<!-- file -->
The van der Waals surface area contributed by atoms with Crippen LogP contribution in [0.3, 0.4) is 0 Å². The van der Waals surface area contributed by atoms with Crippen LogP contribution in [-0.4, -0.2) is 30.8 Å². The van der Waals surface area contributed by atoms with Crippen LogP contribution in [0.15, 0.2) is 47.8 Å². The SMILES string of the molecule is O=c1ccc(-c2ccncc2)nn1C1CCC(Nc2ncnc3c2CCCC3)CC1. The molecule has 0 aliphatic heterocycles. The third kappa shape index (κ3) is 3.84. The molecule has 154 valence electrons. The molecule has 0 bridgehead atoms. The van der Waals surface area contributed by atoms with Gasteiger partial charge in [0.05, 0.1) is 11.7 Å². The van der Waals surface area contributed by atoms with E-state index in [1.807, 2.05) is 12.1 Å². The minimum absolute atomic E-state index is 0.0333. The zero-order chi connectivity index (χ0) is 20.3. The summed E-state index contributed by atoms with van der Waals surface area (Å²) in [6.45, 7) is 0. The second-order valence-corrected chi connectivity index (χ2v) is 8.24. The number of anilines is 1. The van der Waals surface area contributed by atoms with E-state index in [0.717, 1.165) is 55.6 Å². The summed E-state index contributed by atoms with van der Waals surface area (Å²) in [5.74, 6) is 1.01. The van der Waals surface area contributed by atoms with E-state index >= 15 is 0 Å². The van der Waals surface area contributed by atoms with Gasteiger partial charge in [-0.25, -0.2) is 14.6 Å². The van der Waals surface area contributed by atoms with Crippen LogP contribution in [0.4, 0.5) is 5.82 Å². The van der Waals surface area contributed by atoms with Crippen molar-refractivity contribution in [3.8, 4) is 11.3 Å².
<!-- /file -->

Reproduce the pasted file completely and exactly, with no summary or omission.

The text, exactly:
The van der Waals surface area contributed by atoms with Crippen LogP contribution in [0.3, 0.4) is 0 Å². The van der Waals surface area contributed by atoms with Crippen LogP contribution in [-0.4, -0.2) is 30.8 Å². The van der Waals surface area contributed by atoms with Crippen LogP contribution in [0.15, 0.2) is 47.8 Å². The SMILES string of the molecule is O=c1ccc(-c2ccncc2)nn1C1CCC(Nc2ncnc3c2CCCC3)CC1. The molecule has 0 aliphatic heterocycles. The third kappa shape index (κ3) is 3.84. The molecule has 154 valence electrons. The molecule has 0 bridgehead atoms. The van der Waals surface area contributed by atoms with Gasteiger partial charge in [0.05, 0.1) is 11.7 Å². The van der Waals surface area contributed by atoms with E-state index in [1.807, 2.05) is 12.1 Å². The minimum absolute atomic E-state index is 0.0333. The zero-order chi connectivity index (χ0) is 20.3. The summed E-state index contributed by atoms with van der Waals surface area (Å²) in [6.45, 7) is 0. The second-order valence-corrected chi connectivity index (χ2v) is 8.24. The number of anilines is 1. The van der Waals surface area contributed by atoms with E-state index in [0.717, 1.165) is 55.6 Å². The summed E-state index contributed by atoms with van der Waals surface area (Å²) in [5.74, 6) is 1.01. The van der Waals surface area contributed by atoms with E-state index >= 15 is 0 Å². The van der Waals surface area contributed by atoms with Gasteiger partial charge in [-0.25, -0.2) is 14.6 Å². The van der Waals surface area contributed by atoms with Crippen LogP contribution in [0.4, 0.5) is 5.82 Å². The van der Waals surface area contributed by atoms with Crippen molar-refractivity contribution in [3.8, 4) is 11.3 Å².